By Shankar Vedantam
Thursday, March 12, 2009
President Obama appears serenely confident as he goes about fixing the worst global financial crisis in more than half a century while simultaneously revamping the national health-care system, changing the way Americans use and produce energy, giving tax breaks to 95 percent of all households, and seeking "a cure for cancer in our time."
Obama is not the first American leader to lay out a vision that seems improbably ambitious. George W. Bush did the same thing in seeking to establish a democratic foothold in the heart of the Middle East by launching a war against Iraq -- even as the United States was tied down fighting a war in Afghanistan with a military force that many experts warned was too small.
It's easy to be skeptical about overconfidence, especially in hindsight, but what makes it interesting is that history is full of examples of leaders who accomplished improbable things largely because they thought they could -- when everyone said they couldn't.
Stanford University psychologist Deborah Gruenfeld once got to thinking about power during an airplane trip on which she was stuck between two other passengers in economy class. The man on one side, a high-powered type sporting a blue suit, a giant gold watch and a ton of swagger, reached up and turned on his air vent so it blasted cold air directly on her. She sat in her cramped middle seat, getting colder and colder, her contact lenses getting dryer and dryer, until she realized she could just reach up and turn the vent off. Gruenfeld later asked herself why she had not acted sooner -- why she felt deprived of control.
In a nice demonstration of making a lemon into lemonade, Gruenfeld turned her experience into an experiment: She had one group of volunteers recall a time in their lives when they felt powerful and another group recall a time when they felt powerless. All of them were then seated in a room uncomfortably close to a fan blasting air at them. Those who had been reminded of feeling powerful tended to switch off the fan or divert the blast. The poor volunteers who had recalled feeling powerless mostly sat and shivered.
Gruenfeld and others have shown in this and other experiments that the central characteristic of power is not that it triggers optimism, self-esteem and action -- all of which are true -- but that it produces a sense of control. This may be especially true of those who, like Obama, rise quickly from relative obscurity to great prominence.
Power can prompt people to venture into domains where they actually possess very little control. Those who feel powerless, by contrast, mentally constrain themselves and believe they have less control than they actually do.
Adam Galinsky, a psychologist at Northwestern University who has conducted a number of experiments with Gruenfeld, said human accomplishment appears to be at least as much about "cans" and "cannots" as it is about "haves" and "have-nots." If power tends to corrupt and sometimes leads to arrogance, it also allows people to conceive of possibilities that the powerless cannot imagine.
In an experiment reported in Psychological Science and led by Nathanael Fast, a graduate student at Stanford, the researchers showed that power produces such strong feelings of control that people can come to believe they can control things that are literally uncontrollable: Volunteers made to feel powerful felt they had more control over rolling dice than those who felt powerless.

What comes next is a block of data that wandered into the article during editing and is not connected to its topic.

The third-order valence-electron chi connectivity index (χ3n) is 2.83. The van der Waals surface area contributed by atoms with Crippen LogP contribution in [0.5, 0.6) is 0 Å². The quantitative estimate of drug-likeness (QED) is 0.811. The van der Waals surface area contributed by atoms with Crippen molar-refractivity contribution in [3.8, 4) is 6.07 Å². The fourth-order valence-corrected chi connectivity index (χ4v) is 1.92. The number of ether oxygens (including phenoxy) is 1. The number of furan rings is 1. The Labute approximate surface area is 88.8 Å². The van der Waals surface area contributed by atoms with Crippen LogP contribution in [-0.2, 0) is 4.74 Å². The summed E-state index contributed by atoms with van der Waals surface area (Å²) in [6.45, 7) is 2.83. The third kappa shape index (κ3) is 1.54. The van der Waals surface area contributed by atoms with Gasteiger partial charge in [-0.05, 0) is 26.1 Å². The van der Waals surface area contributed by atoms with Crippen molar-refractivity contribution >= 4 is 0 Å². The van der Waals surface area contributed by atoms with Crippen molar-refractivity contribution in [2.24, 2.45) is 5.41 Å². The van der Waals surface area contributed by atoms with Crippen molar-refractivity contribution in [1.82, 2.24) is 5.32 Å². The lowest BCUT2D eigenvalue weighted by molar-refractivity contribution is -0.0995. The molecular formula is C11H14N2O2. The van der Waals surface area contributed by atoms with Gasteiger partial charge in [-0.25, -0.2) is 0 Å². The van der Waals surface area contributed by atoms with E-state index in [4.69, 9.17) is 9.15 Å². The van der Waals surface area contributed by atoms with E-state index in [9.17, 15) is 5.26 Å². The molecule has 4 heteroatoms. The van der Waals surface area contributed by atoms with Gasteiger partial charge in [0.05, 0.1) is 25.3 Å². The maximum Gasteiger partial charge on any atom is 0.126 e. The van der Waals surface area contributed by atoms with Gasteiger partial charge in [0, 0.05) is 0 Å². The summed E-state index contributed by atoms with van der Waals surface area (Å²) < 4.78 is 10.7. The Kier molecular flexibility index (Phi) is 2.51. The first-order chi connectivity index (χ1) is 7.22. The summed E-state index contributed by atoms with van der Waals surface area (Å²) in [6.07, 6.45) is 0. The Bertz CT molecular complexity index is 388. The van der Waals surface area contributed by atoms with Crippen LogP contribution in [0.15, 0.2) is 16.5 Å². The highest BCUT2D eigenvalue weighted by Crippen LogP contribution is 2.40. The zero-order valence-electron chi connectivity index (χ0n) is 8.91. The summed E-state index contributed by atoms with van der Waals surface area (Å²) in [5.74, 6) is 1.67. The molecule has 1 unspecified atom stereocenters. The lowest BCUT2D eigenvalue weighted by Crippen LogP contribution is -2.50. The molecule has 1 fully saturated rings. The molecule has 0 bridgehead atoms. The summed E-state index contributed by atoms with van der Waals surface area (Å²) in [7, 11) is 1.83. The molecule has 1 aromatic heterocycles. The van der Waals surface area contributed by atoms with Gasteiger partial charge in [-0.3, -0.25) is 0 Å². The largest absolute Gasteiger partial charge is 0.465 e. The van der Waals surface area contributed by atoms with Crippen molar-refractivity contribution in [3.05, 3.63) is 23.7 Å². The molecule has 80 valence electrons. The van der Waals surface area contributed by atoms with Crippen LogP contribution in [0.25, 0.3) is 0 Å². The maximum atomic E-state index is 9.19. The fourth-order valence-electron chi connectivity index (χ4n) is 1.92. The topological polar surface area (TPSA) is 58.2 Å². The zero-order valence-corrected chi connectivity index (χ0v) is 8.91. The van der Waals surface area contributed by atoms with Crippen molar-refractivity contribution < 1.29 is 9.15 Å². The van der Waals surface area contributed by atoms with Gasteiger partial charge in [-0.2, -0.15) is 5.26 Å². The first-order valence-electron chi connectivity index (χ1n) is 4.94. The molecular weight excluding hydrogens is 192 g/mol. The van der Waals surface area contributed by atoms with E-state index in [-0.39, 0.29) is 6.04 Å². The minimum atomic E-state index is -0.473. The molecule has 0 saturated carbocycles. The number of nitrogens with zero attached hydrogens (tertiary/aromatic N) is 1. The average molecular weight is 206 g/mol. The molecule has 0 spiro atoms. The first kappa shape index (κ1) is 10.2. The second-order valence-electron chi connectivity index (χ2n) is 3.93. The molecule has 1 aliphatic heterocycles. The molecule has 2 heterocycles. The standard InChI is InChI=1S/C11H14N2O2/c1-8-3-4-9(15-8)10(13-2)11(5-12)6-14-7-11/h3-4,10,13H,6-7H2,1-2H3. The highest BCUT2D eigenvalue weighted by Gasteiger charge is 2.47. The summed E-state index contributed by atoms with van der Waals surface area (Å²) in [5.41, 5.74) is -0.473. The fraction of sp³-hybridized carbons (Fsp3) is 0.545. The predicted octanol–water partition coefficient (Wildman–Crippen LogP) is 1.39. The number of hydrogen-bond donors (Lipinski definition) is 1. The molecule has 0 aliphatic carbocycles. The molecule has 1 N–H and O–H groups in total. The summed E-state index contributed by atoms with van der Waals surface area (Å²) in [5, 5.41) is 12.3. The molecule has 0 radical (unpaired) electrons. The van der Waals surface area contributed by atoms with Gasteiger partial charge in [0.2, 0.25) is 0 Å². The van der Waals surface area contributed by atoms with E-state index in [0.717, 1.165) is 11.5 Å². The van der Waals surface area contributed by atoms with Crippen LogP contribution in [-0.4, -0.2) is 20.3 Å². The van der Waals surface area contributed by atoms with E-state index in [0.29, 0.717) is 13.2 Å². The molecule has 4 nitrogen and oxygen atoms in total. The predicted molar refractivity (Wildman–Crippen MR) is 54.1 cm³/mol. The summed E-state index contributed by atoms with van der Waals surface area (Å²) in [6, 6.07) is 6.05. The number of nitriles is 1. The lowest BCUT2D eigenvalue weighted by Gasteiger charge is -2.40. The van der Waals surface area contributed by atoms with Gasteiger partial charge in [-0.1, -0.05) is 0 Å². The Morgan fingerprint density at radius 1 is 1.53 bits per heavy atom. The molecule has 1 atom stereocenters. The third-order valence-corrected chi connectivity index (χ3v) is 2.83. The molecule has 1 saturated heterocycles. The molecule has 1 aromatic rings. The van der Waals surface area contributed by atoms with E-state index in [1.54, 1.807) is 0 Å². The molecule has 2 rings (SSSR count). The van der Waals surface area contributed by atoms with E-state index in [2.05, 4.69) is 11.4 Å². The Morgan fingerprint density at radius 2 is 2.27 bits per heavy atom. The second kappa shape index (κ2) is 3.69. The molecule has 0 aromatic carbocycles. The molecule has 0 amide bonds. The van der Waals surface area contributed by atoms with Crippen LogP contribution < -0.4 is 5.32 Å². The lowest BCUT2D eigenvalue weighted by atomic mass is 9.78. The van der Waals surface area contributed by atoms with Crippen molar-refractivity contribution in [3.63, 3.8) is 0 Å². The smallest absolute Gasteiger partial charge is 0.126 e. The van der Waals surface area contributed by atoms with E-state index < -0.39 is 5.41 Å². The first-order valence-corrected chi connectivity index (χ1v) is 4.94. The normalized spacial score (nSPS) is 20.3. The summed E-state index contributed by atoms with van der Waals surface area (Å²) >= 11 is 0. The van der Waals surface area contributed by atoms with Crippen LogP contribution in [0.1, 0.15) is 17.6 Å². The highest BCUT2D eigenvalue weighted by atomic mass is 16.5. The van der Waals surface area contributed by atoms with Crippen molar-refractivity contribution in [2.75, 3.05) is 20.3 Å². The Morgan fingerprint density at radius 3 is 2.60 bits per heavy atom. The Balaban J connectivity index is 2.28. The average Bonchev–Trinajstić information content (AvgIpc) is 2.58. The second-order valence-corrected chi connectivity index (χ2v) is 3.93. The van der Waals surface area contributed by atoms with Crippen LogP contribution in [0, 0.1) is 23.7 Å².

This might explain something about the CEOs who helped trigger the ongoing financial meltdown by taking disastrously aggressive risks. Financial titans may believe they can get away with extraordinary risks for no better reason than that they happen to be financial titans.
Between 1998 and 2001, shareholders of companies that acquired other companies lost $240 billion of value after the merger announcements, according to research by Sara B. Moeller at the University of Pittsburgh and others. And an unusual 15-year analysis conducted by Ulrike Malmendier and Geoffrey Tate at the University of California found that personal overconfidence among CEOs appeared to be a potent predictor of excessively risky takeovers.
Overconfidence among business leaders appears to have much in common with the fairy-tale stories of princesses who transform toads into handsome princes by bestowing their kisses. In one of his legendary letters to shareholders, Warren Buffett quipped that "many managerial princesses remain serenely confident about the future potency of their kisses -- even after their corporate backyards are knee-deep in unresponsive toads."
A final piece of the power puzzle: People who suddenly gain power after a long spell of powerlessness seem especially prone to outlandish ambition, according to a study led by Niro Sivanathan at the London Business School and published last year in Organizational Behavior and Human Decision Processes.
Does all this spell disaster for Obama and Democrats in Congress, who have both rocketed from the wilderness to near-total power? Not necessarily. The paradox that the research reveals about power is that overconfidence in one's ability to control things explains both the greatest triumphs and the worst failures of leadership.
Hubris may just be the name we give to visionaries who fail. Vision may be the name we give to hubris that succeeds.
Interested in how ideas in the social sciences can speak to policy, politics and the unusual creatures that populate Washington? Join the discussion at www.washingtonpost.com/counterintuition.